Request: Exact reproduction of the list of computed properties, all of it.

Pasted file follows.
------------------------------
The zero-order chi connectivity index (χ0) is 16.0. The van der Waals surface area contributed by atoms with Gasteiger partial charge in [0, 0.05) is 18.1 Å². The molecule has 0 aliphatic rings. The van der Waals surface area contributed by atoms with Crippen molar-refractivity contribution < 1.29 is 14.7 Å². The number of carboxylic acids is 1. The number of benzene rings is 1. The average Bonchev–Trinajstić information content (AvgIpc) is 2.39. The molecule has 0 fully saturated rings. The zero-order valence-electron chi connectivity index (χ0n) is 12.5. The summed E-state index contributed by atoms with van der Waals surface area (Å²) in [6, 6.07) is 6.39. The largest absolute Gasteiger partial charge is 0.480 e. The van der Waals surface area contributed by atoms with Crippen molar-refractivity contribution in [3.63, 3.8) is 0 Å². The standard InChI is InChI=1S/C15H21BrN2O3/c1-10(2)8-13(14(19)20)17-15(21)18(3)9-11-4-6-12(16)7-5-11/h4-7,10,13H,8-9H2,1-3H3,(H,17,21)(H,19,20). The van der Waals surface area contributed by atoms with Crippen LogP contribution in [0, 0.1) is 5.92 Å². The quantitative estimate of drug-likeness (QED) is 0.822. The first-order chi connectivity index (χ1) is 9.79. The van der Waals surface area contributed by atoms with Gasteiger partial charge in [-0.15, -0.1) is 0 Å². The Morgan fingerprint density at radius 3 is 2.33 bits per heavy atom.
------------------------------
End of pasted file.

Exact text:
The zero-order chi connectivity index (χ0) is 16.0. The van der Waals surface area contributed by atoms with Gasteiger partial charge in [0, 0.05) is 18.1 Å². The molecule has 0 aliphatic rings. The van der Waals surface area contributed by atoms with Crippen molar-refractivity contribution < 1.29 is 14.7 Å². The number of carboxylic acids is 1. The number of benzene rings is 1. The average Bonchev–Trinajstić information content (AvgIpc) is 2.39. The molecule has 0 fully saturated rings. The zero-order valence-electron chi connectivity index (χ0n) is 12.5. The summed E-state index contributed by atoms with van der Waals surface area (Å²) in [6, 6.07) is 6.39. The largest absolute Gasteiger partial charge is 0.480 e. The van der Waals surface area contributed by atoms with Crippen molar-refractivity contribution in [3.63, 3.8) is 0 Å². The standard InChI is InChI=1S/C15H21BrN2O3/c1-10(2)8-13(14(19)20)17-15(21)18(3)9-11-4-6-12(16)7-5-11/h4-7,10,13H,8-9H2,1-3H3,(H,17,21)(H,19,20). The van der Waals surface area contributed by atoms with Crippen LogP contribution in [0, 0.1) is 5.92 Å². The quantitative estimate of drug-likeness (QED) is 0.822. The first-order chi connectivity index (χ1) is 9.79. The van der Waals surface area contributed by atoms with Gasteiger partial charge in [-0.15, -0.1) is 0 Å². The Morgan fingerprint density at radius 3 is 2.33 bits per heavy atom.